Singles Cruises: Who Should Go on a Singles Cruise?

We’ve written extensively about singles cruises. We’ve explained what singles cruises are, we’ve listed examples of singles cruises, and we’ve given instructions for how to take a singles cruises. When we come across a cruise topic that’s in need of explaining, we explain it with extreme (and perhaps even overzealous) thoroughness. We have not as of yet explored any of the normative questions surrounding singles cruises, however. In other words, we have described singles cruises, but we have not entered the world of oughts and shoulds. We now seek to remedy this deficiency, such as it is, by writing about who should take a singles cruise. Are there certain types of people who are particularly well-suited for singles cruises? If so, are they well-suited because of their circumstances (the facts of their life) or their disposition (the facts of their character)? The answer, as is so often the case, is both.

To begin, people who take singles cruises should in fact be single; if they aren’t, they are potentially causing harm (“harm” is to be understood broadly) to two sets of people. Most obviously, a person who is not single may cause harm to his partner by taking a singles cruise (either by acting unfaithfully or giving the impression of acting unfaithfully), and so they shouldn’t take a singles cruise. Obviously, a person who is in a relationship can physically take a singles cruise – there is nothing about the structure of the universe that could prevent this from happening – but such a person shouldn’t take one. Also, a person who is not single may cause harm to the other passengers by taking a singles cruise. This is the case because people on board a singles cruise are under the impression that everyone else on board the ship is also single. (Indeed, we are of the opinion that this is the greatest thing about singles cruises.) As such, any interaction a married or otherwise “taken” person has with someone on board a singles cruise is by its very nature misleading, unless the “taken” person immediately informs the person he is talking to that he is unavailable. To do otherwise is to mislead, and to mislead is to do wrong. Therefore, unavailable people shouldn’t take singles cruises.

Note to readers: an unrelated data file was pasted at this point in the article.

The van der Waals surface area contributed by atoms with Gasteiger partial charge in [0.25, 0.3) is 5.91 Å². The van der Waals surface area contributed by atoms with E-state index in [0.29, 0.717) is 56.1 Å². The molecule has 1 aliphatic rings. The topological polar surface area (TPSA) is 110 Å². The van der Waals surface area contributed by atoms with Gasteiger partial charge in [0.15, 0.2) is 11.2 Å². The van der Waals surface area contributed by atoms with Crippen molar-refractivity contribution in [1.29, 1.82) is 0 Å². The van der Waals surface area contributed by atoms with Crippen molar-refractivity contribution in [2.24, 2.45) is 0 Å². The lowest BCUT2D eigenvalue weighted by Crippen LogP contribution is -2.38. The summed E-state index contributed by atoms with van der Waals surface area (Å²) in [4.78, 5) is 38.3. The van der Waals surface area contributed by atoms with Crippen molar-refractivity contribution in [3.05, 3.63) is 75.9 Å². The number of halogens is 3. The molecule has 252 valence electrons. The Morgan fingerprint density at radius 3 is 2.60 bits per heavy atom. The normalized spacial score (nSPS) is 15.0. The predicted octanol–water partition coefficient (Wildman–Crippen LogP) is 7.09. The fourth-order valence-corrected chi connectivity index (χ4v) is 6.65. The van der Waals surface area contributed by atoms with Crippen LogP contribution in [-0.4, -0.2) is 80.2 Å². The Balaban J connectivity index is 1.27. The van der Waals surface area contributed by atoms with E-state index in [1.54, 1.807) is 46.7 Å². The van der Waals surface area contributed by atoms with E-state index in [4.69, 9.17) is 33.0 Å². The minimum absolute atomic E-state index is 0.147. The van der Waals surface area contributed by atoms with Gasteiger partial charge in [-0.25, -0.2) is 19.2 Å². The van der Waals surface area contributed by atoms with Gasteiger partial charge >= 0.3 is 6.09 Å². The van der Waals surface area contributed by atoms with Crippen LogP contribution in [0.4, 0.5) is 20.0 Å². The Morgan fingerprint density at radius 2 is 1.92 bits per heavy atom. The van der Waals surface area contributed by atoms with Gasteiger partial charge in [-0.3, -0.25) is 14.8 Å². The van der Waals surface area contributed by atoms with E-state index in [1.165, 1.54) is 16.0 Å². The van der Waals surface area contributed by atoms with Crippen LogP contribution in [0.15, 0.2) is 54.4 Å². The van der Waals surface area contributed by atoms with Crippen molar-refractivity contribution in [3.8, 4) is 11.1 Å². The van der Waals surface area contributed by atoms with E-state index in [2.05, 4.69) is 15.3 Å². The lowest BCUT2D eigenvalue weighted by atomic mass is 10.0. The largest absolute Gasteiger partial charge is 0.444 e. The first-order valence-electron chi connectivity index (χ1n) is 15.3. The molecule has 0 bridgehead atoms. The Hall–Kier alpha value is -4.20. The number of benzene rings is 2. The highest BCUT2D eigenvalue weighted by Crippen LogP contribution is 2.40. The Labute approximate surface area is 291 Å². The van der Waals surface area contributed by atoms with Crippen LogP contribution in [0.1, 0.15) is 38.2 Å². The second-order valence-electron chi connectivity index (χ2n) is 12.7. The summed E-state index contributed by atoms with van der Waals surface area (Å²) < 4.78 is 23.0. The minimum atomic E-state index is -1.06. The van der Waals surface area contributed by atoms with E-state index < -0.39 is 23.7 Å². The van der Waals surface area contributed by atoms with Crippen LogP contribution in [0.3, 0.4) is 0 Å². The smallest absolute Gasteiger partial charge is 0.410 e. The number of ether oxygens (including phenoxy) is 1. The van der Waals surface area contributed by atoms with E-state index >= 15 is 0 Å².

Even if you are single, though, this doesn’t necessarily mean you should take a singles cruise. You might also want to consider who you are as a person, and whether your personality is properly adapted for the world of singles cruises. You should be outgoing and comfortable speaking with strangers. You should be undemanding in your scheduling needs and open to new experiences. Generally speaking, most singles will have no problem enjoying and thriving on a singles cruise, so we don’t mean to imply that you need to morph into a social butterfly to enjoy a singles cruise. However, if you can hardly tolerate a spontaneous conversation on an airplane or if the thought of meeting someone new at a bar fills you with terror, a singles cruise is probably not the best place for you.

It is one thing to provide bare information about singles cruises, and it is quite another to supply subjective judgments about the same. We have up until this article only opined about the former, and now we have dipped our toe in the latter – but we should add that we have done so not without right, to borrow the phrase on Shakespeare’s coat of arms. We are, after all, far more preoccupied with and knowable about singles cruises than the average person, and in our opinion there are certain people who should take singles cruises. Speaking in broad terms, these people should be, one, available and, two, open to new encounters and experiences. For the flip side of the issue, check out our article on who should not take singles cruises, and also our treatment of the difficult question of whether those in an open relationship or polyamorous relationship should take singles cruises.

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